Thomas Jefferson Papers

To Thomas Jefferson from Charles Pinckney, 16 February 1807

February 16. 1807 In Charleston

Dear Sir,

Having been absent for some weeks on the reviews in the interior of this country I had not the honour of receiving your letter until this day.—as I was constantly shifting my situation every day I ordered all letters to me to be kept for safety in Charleston & therefore was surprised to see in a late Newspaper a letter published addressed to me which I had never seen or recieved from Mr. Alston.—On my arrival in this City I received from him the inclosed which explains the reason of my not having recieved it—. In this letter he explicitly disavows any knowledge of the treasons & holds himself ready to meet any charge that may be brought. I feel extremely mortified that there should be any reason for suspicion against him. his father is a most excellent man in every sense & a decided republican. he is also I believe the most opulent man in this country—the son for so young a man has been very considerably destinguished by his Country, & if any one had the highest hope, from it & ought to be bound to it, by every tie that should bind a Citizen, it was he—.I know no change that could better his Fortunes or expectations—Having but this moment the honour to receive your letter I can only at present say that I shall very maturely consider it’s contents & have the honor to write you again soon on the occasion & in the interim keep it to myself.—I avail myself of this opportunity to present you my most respectful & affectionate compliments & best wishes, & I assure you of the same from every one almost in this State among whom your excellent administration has met & will continue to find the most decided & firm support.—With my best compliments to Mr Madison & Mr Gallatin I remain With Esteem & respect Dear Sir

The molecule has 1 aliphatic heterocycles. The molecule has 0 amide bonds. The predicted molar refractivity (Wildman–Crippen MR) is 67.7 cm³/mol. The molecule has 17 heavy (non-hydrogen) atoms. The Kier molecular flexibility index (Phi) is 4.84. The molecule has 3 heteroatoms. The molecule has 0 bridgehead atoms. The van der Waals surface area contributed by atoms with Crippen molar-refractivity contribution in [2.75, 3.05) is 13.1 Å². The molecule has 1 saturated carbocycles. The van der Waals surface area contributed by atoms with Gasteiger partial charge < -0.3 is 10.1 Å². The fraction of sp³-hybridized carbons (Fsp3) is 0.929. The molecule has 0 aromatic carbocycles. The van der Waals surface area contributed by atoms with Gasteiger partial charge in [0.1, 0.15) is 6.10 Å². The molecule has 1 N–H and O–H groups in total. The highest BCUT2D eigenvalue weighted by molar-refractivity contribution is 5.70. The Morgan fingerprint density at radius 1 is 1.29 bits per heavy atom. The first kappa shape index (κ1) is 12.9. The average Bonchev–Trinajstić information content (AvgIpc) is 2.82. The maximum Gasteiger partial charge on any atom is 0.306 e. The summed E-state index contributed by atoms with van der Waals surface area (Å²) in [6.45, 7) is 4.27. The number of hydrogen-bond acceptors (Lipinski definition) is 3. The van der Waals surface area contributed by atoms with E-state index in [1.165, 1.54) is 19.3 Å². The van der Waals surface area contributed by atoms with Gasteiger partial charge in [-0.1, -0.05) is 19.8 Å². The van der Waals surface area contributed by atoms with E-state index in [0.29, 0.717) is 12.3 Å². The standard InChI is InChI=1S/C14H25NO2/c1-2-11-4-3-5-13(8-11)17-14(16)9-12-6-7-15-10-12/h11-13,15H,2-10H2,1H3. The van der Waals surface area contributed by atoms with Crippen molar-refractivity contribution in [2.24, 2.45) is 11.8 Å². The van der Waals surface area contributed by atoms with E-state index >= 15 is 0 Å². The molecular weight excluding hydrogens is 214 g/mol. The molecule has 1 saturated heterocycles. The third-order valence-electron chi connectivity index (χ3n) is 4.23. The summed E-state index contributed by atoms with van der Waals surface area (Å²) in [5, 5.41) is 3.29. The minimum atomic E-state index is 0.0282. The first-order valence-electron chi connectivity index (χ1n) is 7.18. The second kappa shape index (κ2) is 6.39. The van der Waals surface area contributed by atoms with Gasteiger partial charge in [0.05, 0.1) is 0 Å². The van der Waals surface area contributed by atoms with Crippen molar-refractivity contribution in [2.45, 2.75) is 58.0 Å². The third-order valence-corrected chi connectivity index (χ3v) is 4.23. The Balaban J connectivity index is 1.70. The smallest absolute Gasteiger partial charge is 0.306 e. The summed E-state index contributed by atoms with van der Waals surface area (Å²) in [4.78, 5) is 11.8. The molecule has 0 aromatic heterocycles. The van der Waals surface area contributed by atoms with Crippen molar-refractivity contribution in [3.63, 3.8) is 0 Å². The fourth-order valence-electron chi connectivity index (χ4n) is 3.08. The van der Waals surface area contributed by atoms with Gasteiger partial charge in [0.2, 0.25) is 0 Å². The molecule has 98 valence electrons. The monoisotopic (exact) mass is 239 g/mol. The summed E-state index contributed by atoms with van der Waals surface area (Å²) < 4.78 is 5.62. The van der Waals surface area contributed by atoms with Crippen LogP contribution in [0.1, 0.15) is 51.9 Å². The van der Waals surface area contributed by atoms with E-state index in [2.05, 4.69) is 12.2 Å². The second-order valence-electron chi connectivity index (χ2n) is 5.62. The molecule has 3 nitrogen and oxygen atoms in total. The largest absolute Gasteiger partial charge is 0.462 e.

Yours Truly

Charles Pinckney

DLC: Papers of Thomas Jefferson.

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